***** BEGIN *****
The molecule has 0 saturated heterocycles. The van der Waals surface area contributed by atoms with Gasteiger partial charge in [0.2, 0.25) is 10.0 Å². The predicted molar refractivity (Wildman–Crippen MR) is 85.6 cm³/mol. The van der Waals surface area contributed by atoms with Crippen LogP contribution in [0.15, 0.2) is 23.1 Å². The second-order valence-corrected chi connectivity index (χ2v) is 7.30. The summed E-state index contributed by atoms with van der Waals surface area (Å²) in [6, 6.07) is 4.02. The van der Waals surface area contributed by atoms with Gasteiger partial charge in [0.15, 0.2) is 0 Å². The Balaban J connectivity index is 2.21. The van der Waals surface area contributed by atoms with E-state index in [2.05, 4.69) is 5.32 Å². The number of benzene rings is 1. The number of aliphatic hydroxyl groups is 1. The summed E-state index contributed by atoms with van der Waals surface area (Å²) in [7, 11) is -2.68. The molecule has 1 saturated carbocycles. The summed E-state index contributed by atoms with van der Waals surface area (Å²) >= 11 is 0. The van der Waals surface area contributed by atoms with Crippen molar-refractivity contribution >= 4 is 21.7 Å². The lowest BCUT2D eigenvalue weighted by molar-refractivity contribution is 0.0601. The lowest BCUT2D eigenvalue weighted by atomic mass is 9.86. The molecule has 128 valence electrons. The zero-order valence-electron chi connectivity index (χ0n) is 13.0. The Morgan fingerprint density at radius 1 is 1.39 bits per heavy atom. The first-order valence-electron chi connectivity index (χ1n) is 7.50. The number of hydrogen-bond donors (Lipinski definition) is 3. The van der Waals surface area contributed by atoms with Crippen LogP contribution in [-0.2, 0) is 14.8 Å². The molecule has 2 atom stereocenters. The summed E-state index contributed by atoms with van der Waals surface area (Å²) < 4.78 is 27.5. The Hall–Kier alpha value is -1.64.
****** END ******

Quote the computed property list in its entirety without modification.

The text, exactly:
The molecule has 0 saturated heterocycles. The van der Waals surface area contributed by atoms with Gasteiger partial charge in [0.2, 0.25) is 10.0 Å². The predicted molar refractivity (Wildman–Crippen MR) is 85.6 cm³/mol. The van der Waals surface area contributed by atoms with Crippen LogP contribution in [0.15, 0.2) is 23.1 Å². The second-order valence-corrected chi connectivity index (χ2v) is 7.30. The summed E-state index contributed by atoms with van der Waals surface area (Å²) in [6, 6.07) is 4.02. The van der Waals surface area contributed by atoms with Gasteiger partial charge in [0.15, 0.2) is 0 Å². The Balaban J connectivity index is 2.21. The van der Waals surface area contributed by atoms with E-state index in [2.05, 4.69) is 5.32 Å². The number of benzene rings is 1. The number of aliphatic hydroxyl groups is 1. The summed E-state index contributed by atoms with van der Waals surface area (Å²) in [7, 11) is -2.68. The molecule has 1 saturated carbocycles. The summed E-state index contributed by atoms with van der Waals surface area (Å²) >= 11 is 0. The van der Waals surface area contributed by atoms with Crippen molar-refractivity contribution >= 4 is 21.7 Å². The lowest BCUT2D eigenvalue weighted by molar-refractivity contribution is 0.0601. The lowest BCUT2D eigenvalue weighted by atomic mass is 9.86. The molecule has 128 valence electrons. The zero-order valence-electron chi connectivity index (χ0n) is 13.0. The Morgan fingerprint density at radius 1 is 1.39 bits per heavy atom. The first-order valence-electron chi connectivity index (χ1n) is 7.50. The number of hydrogen-bond donors (Lipinski definition) is 3. The van der Waals surface area contributed by atoms with Crippen LogP contribution in [-0.2, 0) is 14.8 Å². The molecule has 2 atom stereocenters. The summed E-state index contributed by atoms with van der Waals surface area (Å²) < 4.78 is 27.5. The Hall–Kier alpha value is -1.64.